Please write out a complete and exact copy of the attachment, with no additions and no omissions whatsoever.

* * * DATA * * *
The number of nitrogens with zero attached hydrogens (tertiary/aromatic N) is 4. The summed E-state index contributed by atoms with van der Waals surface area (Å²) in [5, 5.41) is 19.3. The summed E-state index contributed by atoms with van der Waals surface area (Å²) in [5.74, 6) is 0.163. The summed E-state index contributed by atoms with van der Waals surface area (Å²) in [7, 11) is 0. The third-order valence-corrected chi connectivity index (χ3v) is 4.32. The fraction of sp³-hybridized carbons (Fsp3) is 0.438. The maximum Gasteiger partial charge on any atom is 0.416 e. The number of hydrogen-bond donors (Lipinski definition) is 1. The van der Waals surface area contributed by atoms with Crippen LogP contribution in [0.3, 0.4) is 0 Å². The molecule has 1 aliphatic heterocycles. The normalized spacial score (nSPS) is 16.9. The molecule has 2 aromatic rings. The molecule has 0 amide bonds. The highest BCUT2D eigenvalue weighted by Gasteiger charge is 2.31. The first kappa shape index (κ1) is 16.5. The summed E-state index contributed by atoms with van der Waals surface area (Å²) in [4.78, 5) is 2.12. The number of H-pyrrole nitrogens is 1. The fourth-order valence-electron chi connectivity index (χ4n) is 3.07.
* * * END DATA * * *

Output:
The number of nitrogens with zero attached hydrogens (tertiary/aromatic N) is 4. The summed E-state index contributed by atoms with van der Waals surface area (Å²) in [5, 5.41) is 19.3. The summed E-state index contributed by atoms with van der Waals surface area (Å²) in [5.74, 6) is 0.163. The summed E-state index contributed by atoms with van der Waals surface area (Å²) in [7, 11) is 0. The third-order valence-corrected chi connectivity index (χ3v) is 4.32. The fraction of sp³-hybridized carbons (Fsp3) is 0.438. The maximum Gasteiger partial charge on any atom is 0.416 e. The number of hydrogen-bond donors (Lipinski definition) is 1. The van der Waals surface area contributed by atoms with Crippen LogP contribution in [0.3, 0.4) is 0 Å². The molecule has 1 aliphatic heterocycles. The normalized spacial score (nSPS) is 16.9. The molecule has 2 aromatic rings. The molecule has 0 amide bonds. The highest BCUT2D eigenvalue weighted by Gasteiger charge is 2.31. The first kappa shape index (κ1) is 16.5. The summed E-state index contributed by atoms with van der Waals surface area (Å²) in [4.78, 5) is 2.12. The number of H-pyrrole nitrogens is 1. The fourth-order valence-electron chi connectivity index (χ4n) is 3.07.